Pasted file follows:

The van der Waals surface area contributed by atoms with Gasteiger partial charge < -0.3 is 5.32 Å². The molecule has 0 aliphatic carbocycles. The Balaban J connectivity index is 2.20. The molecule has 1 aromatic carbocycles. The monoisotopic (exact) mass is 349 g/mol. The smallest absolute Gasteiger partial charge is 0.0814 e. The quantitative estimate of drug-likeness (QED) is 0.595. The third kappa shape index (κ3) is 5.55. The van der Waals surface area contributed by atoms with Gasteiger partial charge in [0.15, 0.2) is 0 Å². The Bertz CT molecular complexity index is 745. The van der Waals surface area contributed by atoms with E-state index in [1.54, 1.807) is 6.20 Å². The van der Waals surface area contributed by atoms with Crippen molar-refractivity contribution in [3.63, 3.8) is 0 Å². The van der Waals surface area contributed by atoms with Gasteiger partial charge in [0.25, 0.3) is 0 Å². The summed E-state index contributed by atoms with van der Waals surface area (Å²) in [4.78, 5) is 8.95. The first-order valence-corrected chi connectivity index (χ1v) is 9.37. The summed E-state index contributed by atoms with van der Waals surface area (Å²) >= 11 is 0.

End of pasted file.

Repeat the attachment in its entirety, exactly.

The van der Waals surface area contributed by atoms with Gasteiger partial charge < -0.3 is 5.32 Å². The molecule has 0 aliphatic carbocycles. The Balaban J connectivity index is 2.20. The molecule has 1 aromatic carbocycles. The monoisotopic (exact) mass is 349 g/mol. The smallest absolute Gasteiger partial charge is 0.0814 e. The quantitative estimate of drug-likeness (QED) is 0.595. The third kappa shape index (κ3) is 5.55. The van der Waals surface area contributed by atoms with Gasteiger partial charge in [0.15, 0.2) is 0 Å². The Bertz CT molecular complexity index is 745. The van der Waals surface area contributed by atoms with E-state index in [1.54, 1.807) is 6.20 Å². The van der Waals surface area contributed by atoms with Crippen molar-refractivity contribution in [3.63, 3.8) is 0 Å². The van der Waals surface area contributed by atoms with Gasteiger partial charge in [0.25, 0.3) is 0 Å². The summed E-state index contributed by atoms with van der Waals surface area (Å²) in [4.78, 5) is 8.95. The first-order valence-corrected chi connectivity index (χ1v) is 9.37. The summed E-state index contributed by atoms with van der Waals surface area (Å²) >= 11 is 0.